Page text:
Tip #1) please note, black pepper is not used, because the tomatoes are the featured ingredients in this dish.  I didn’t want the pepper to overpower the sweetness of the tomatoes.  This is the case, where less is more in this particular dish.

    Tip #2) Some Italian cooks prefer to serve the grated cheese, Parmigiano Reggiano or Grana Padano on the side.

    Tip #3) Do not throw the pasta on the wall to check for doneness. Use the timer, or simply taste it.

    Tip #4) It is not necessary to put oil in the pasta water. Just stir the pasta at the beginning, to avoid them from sticking to each other. Once they start cooking, they will separate from each other.

    You will pay a premium price for these canned tomatoes, but it will be worth the dining experience. Take it from me, I have been in the kitchen for the last 25 years.

    I have used different brands of San Marzano tomatoes, but I must tell you, it was the first time I tried the Flora brand, and my family and I could not get over the sweetness, and the complex flavors of the tomatoes. I am certain there are many other great brands out there. This is my opinion, and I did not get compensated to write about it.  I’m simply sharing my experience with you in Gina’s Kitchen.

    A little known fact, Neapolitan pizza is made with San Marzano tomatoes,  known to be the best pizza in the world. Now, you can finally understand the reasoning behind it.

    I recommend a delicious Italian red wine to pair with this scrumptious dish. A super Tuscan, a Chianti, a Rosso, the list is endless, and the choice is yours. If you can find Lacryma Christi, it would pair beautifully, since it’s from the same region, and similar volcanic soil as the tomatoes.

    All the images belong to me, Foodiewinelover, except for the last image of the tomatoes. Photo credit is given to Goldlocki, found in Wikipedia.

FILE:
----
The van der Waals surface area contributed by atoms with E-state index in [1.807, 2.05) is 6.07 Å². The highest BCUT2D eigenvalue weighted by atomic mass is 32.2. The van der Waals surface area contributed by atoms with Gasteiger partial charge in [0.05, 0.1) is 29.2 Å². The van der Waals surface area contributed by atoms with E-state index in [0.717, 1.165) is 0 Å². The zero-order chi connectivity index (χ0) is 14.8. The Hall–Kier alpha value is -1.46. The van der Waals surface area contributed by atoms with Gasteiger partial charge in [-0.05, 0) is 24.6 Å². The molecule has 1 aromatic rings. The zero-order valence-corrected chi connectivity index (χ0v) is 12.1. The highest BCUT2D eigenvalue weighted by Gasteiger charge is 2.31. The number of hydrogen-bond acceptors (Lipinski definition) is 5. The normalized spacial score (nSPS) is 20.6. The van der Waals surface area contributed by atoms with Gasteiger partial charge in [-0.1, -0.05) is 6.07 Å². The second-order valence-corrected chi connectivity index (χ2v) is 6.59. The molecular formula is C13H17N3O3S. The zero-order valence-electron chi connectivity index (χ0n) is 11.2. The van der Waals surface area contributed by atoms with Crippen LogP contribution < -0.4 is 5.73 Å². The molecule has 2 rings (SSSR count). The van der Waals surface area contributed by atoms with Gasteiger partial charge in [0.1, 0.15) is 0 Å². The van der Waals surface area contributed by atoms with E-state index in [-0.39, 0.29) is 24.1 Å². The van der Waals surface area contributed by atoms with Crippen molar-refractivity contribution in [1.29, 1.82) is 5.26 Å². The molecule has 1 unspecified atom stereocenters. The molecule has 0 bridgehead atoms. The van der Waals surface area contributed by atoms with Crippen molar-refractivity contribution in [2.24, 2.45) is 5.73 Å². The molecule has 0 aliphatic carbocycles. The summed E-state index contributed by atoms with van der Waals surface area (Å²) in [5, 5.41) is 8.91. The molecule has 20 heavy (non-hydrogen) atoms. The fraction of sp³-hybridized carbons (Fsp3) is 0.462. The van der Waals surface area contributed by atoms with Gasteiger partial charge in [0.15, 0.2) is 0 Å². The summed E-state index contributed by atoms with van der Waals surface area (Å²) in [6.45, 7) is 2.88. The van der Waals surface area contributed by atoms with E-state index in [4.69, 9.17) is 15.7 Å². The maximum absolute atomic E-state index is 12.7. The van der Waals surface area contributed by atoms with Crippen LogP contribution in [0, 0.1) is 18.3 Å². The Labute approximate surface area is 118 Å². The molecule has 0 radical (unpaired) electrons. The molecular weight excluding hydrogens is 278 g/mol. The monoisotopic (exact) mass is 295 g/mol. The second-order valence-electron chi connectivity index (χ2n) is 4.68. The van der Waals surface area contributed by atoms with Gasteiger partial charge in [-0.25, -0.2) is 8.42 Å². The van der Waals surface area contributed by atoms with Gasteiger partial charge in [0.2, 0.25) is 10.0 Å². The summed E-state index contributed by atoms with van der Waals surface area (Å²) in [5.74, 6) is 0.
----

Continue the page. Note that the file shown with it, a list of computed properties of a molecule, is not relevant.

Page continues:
Spaghetti al pomodoro con basilico

Everything you see, I owe it to Spaghetti As Sophia Loren puts it, “Every thing you see, I owe it to Spaghetti.”

San Marzano Tomatoes

I hope you will try this delectable sauce, and share your experience with me.

Buon Appetito!

Happy Crushing!

Cinco De Mayo Avocado Salad

Avocado Salad

Avocados

It’s Cinco de Mayo,  time to celebrate Mexico’s independence. There are a varieties of food and drinks associated with Mexico. Tacos, Tamales, Tostadas, Guacamole, Margaritas, Tequila, and more. Avocados are widely used in Mexico to make guacamole, a delectable avocado dip. However, today, I am sharing with you a simple, and yummy Cinco de Mayo Avocado Salad. If you’ve never had avocados, you are missing out on some yumminess. They are delicious and very healthy for you. They contain good fat, the one that doesn’t clog up your arteries. However, keep in mind, eating too much of it will make you gain weight.

I spent my childhood in the West Indies, Haiti, where my parents owned a business. We had 2 large avocado trees, needless to say, I grew up on avocados. Those varieties were the big ones, and very tasty. It is also a big staple in the Caribbean culture, and part of their daily diet.

There are many ways to prepare avocados, you can make guacamole, or stuff them with shrimp salad. I often make a lovely salad that’s easy to prepare, and adds beautiful color to a plate.

When choosing avocados, make sure they give a little to the touch, if they are hard, it simply means they are not ripe yet. You can buy them to make at a later time, but don’t wait too long as they ripen quickly. There are many varieties, but the most common one is Hass, sometimes marketed as Haas Avocado. Here is a link from Tasty Kitchen showing you how to safely open and peel an avocado:

http://tastykitchen.com/blog/2010/02/how-to-open-an-avocado-and-keep-all-10-fingers/

Servings: 3-4       Level of Difficulty:   Easy